Spain has ordered increased security at government buildings and embassies after the discovery of six letter bombs and incendiary devices over the past seven days, including one that exploded at Ukraine’s embassy in Madrid on Wednesday and another that was detected at the US embassy on Thursday.
Devices have also been sent to the prime minister, the defence ministry, an arms company that makes rocket launchers donated to Kyiv, and a military airbase near the Spanish capital.
Spain’s secretary of state for security said initial analysis suggested the packages had been sent from within Spain.
“They’re similar-looking brown envelopes,” Rafael Pérez said in Madrid on Thursday. “We’re at the early stages of our investigation. While there are signs that they came from Spanish territory, let’s be prudent.”
Pérez said there were not yet sufficient reasons for raising the terrorism threat level, and the government was not aware of similar packages being sent to other countries.
Spain’s highest criminal court, the audiencia nacional, is leading an investigation into the matter, and experts will be examining the envelopes for DNA and handwriting comparison.
The Ukraine embassy letter bomb exploded when it was opened by an employee on Wednesday, causing minor injuries to the worker’s hands and leading Ukraine to warn its diplomats to bolster their security precautions.
The second, discovered hours later at Instalaza, a weapons company in Zaragoza, in the Aragón region, that manufactures C90 rocket launchers, was deactivated by bomb squad officers.
In the early hours of Thursday, police were called to the Torrejón de Ardoz airbase after security systems there detected a suspicious package.
On Thursday morning, it emerged that a letter containing “pyrotechnic material” and addressed to the prime minister, Pedro Sánchez, had been intercepted on 24 November at Moncloa Palace, his official residence.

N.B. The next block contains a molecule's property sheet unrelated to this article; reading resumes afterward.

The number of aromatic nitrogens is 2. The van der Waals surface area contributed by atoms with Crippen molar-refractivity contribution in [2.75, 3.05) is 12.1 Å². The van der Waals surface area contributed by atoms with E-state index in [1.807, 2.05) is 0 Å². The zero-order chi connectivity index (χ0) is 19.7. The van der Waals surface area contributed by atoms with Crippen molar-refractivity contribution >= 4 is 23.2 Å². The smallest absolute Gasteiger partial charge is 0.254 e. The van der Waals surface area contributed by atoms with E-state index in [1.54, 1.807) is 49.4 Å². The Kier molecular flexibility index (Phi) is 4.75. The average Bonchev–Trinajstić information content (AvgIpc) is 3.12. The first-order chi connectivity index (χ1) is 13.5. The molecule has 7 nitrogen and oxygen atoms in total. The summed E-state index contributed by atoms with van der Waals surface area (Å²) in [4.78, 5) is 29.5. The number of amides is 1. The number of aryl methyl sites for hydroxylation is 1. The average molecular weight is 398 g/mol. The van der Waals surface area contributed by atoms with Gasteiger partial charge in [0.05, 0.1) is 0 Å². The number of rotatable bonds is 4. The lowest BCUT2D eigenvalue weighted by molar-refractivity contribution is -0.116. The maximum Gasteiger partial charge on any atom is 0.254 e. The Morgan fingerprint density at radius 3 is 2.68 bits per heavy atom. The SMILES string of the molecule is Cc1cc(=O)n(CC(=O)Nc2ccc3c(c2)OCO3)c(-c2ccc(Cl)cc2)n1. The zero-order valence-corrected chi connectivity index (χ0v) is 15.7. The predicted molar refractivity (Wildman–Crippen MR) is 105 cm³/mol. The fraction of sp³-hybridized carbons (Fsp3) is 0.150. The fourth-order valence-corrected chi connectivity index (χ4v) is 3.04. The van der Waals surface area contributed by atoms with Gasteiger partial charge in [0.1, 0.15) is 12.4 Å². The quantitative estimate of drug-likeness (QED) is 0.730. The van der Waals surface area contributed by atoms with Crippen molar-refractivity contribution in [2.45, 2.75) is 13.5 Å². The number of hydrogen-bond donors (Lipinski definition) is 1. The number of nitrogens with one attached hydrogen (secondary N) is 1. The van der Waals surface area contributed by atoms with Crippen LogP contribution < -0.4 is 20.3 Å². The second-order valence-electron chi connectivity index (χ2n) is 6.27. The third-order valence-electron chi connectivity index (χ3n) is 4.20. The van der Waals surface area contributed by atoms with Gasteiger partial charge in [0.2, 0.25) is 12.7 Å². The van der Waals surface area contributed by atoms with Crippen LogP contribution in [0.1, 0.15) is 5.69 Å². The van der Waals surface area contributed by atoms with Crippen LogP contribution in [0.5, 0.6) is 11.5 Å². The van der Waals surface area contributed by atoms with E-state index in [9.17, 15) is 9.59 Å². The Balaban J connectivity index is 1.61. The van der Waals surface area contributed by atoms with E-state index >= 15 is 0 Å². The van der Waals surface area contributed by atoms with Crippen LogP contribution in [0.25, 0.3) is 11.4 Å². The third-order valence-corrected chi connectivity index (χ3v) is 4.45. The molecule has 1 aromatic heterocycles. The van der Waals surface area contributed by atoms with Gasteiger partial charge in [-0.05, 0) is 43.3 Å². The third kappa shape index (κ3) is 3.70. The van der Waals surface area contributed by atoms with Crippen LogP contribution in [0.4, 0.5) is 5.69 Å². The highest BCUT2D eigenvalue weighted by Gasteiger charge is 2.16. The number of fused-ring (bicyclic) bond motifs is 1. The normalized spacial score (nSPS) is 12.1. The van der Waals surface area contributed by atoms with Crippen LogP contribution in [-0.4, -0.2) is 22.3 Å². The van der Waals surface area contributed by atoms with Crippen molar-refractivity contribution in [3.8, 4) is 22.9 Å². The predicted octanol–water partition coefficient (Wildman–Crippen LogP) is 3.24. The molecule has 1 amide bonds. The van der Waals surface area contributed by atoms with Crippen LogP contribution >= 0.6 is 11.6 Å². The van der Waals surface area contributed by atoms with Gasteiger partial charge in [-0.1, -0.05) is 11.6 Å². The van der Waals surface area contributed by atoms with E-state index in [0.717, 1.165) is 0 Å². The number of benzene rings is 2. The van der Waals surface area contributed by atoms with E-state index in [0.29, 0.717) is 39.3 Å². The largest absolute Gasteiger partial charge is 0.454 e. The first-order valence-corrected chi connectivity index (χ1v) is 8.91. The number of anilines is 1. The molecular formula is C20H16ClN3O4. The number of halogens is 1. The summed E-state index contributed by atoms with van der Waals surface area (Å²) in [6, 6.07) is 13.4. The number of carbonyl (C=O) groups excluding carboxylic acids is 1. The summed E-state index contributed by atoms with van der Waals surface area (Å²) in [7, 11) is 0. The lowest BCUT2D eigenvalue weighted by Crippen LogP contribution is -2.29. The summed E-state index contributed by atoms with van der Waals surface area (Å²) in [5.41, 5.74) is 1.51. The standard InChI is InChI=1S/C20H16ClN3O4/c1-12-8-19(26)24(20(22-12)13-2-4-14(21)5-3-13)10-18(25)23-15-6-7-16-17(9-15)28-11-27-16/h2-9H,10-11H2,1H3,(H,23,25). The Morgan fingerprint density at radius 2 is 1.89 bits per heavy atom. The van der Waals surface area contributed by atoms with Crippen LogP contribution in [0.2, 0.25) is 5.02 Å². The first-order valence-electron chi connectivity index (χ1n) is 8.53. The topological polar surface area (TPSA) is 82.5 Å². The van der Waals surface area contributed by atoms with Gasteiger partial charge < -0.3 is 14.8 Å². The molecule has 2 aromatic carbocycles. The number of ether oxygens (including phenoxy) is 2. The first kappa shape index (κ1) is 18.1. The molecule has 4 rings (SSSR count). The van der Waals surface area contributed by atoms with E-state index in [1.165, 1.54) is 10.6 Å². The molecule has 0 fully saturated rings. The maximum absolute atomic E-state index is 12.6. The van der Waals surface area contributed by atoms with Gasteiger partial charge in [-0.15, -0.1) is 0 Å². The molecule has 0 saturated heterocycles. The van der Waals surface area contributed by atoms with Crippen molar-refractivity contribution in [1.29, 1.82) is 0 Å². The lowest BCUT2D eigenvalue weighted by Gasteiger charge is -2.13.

Shortly afterwards, the defence ministry said a suspicious package had been detected at 9am, prompting a call to bomb squad officers. It was addressed to the defence minister, Margarita Robles. Another device in a similar envelope was found at the US embassy at 12.30pm on Thursday and “neutralised” by police, according to the interior ministry.
The ministry said the discovery of the Moncloa package had led it to order an immediate tightening of security at public buildings, especially when it came to postal checks.
A spokesperson for the ministry said X-rays had shown that the envelope sent to the European Union satellite centre at the Torrejón de Ardoz base contained some kind of mechanism.
“Officers from both the national police and the civil guard went to the base to seal off the area, and police investigators are analysing the envelope, which was addressed to the satellite centre,” he said.
Preliminary investigations suggest a link between the first two letters as both envelopes bore the same return address.
Ukraine’s ambassador to Spain, Serhii Pohoreltsev, said the first suspicious package had been addressed to him and was handed to the embassy’s commandant.
“The package contained a box, which raised the commandant’s suspicions and he decided to take it outside, with no one in the vicinity, and open it,” Pohoreltsev told the Ukrainian news site European Pravda.
“After opening the box and hearing a click that followed, he tossed it and then heard the explosion … Despite not holding the box at the time of the explosion, the commandant hurt his hands and received a concussion.”
The employee was taken to the Nuestra Señora de América hospital and discharged shortly afterwards.
Rosa Serrano, the Spanish central government’s delegate to Aragón, said the arms company in Zaragoza contacted the police after receiving a letter it had not been expecting.
“It was an envelope measuring 10cm by 15cm and a little more than a centimetre thick,” Serrano told the SER radio station. “The envelope was examined and X-rayed and found to contain a small charge that was designed to cause an explosion when it was opened. We don’t know what type of explosive it was.”
After the discovery of the first package, Dmytro Kuleba, the Ukrainian foreign minister, urged all of the country’s embassies to tighten their security measures.
The minister also urged his Spanish counterparts to take urgent measures to investigate the attack, adding that whoever was responsible “will not succeed in intimidating Ukrainian diplomats or stopping their daily work on strengthening Ukraine and countering Russian aggression”.
Russia’s embassy in Madrid released a statement on Thursday expressing its “total condemnation … [of] any threat or terrorist act – especially those directed at diplomatic missions”.
Reuters contributed to this report